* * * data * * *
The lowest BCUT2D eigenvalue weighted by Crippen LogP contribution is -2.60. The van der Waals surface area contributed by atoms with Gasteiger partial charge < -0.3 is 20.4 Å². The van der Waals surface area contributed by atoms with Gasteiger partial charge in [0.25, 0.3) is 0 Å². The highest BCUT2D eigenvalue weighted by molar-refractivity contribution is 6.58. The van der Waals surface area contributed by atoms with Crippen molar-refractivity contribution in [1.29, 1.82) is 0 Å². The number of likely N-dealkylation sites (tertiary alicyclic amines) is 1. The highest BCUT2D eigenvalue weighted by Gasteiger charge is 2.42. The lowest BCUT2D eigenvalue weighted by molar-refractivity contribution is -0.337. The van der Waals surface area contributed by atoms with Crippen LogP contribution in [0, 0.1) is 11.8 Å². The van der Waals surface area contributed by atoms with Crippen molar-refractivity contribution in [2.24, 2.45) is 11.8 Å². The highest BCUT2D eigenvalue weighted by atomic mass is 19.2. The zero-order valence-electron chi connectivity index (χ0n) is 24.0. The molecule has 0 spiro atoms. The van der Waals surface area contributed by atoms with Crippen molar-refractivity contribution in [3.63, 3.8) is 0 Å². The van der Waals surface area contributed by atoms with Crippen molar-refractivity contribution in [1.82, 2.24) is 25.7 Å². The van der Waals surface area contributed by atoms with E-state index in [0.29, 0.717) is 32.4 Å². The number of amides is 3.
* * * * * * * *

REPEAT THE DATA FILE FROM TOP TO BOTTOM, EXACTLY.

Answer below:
The lowest BCUT2D eigenvalue weighted by Crippen LogP contribution is -2.60. The van der Waals surface area contributed by atoms with Gasteiger partial charge < -0.3 is 20.4 Å². The van der Waals surface area contributed by atoms with Gasteiger partial charge in [0.25, 0.3) is 0 Å². The highest BCUT2D eigenvalue weighted by molar-refractivity contribution is 6.58. The van der Waals surface area contributed by atoms with Crippen molar-refractivity contribution in [1.29, 1.82) is 0 Å². The number of likely N-dealkylation sites (tertiary alicyclic amines) is 1. The highest BCUT2D eigenvalue weighted by Gasteiger charge is 2.42. The lowest BCUT2D eigenvalue weighted by molar-refractivity contribution is -0.337. The van der Waals surface area contributed by atoms with Crippen LogP contribution in [0, 0.1) is 11.8 Å². The van der Waals surface area contributed by atoms with Crippen molar-refractivity contribution in [2.24, 2.45) is 11.8 Å². The highest BCUT2D eigenvalue weighted by atomic mass is 19.2. The zero-order valence-electron chi connectivity index (χ0n) is 24.0. The molecule has 0 spiro atoms. The van der Waals surface area contributed by atoms with Crippen molar-refractivity contribution in [3.63, 3.8) is 0 Å². The van der Waals surface area contributed by atoms with Crippen molar-refractivity contribution in [1.82, 2.24) is 25.7 Å². The van der Waals surface area contributed by atoms with E-state index in [0.29, 0.717) is 32.4 Å². The number of amides is 3.